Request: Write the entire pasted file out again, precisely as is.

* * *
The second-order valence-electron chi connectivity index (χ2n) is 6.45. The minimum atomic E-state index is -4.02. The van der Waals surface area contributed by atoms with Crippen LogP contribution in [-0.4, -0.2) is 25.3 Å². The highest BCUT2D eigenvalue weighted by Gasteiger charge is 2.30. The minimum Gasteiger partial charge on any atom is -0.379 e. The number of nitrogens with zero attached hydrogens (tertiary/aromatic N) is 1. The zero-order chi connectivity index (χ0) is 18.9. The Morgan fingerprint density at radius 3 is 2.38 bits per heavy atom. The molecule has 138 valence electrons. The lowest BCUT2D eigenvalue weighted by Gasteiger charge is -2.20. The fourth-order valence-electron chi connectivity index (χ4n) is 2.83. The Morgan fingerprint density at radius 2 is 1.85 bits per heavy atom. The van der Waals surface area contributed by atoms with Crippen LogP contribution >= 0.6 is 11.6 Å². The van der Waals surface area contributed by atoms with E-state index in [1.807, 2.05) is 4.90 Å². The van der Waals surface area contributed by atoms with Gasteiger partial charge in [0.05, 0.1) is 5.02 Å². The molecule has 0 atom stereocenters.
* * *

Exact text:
The second-order valence-electron chi connectivity index (χ2n) is 6.45. The minimum atomic E-state index is -4.02. The van der Waals surface area contributed by atoms with Crippen LogP contribution in [-0.4, -0.2) is 25.3 Å². The highest BCUT2D eigenvalue weighted by Gasteiger charge is 2.30. The minimum Gasteiger partial charge on any atom is -0.379 e. The number of nitrogens with zero attached hydrogens (tertiary/aromatic N) is 1. The zero-order chi connectivity index (χ0) is 18.9. The Morgan fingerprint density at radius 3 is 2.38 bits per heavy atom. The molecule has 138 valence electrons. The lowest BCUT2D eigenvalue weighted by Gasteiger charge is -2.20. The fourth-order valence-electron chi connectivity index (χ4n) is 2.83. The Morgan fingerprint density at radius 2 is 1.85 bits per heavy atom. The van der Waals surface area contributed by atoms with Crippen LogP contribution >= 0.6 is 11.6 Å². The van der Waals surface area contributed by atoms with E-state index in [1.807, 2.05) is 4.90 Å². The van der Waals surface area contributed by atoms with Gasteiger partial charge in [0.05, 0.1) is 5.02 Å². The molecule has 0 atom stereocenters.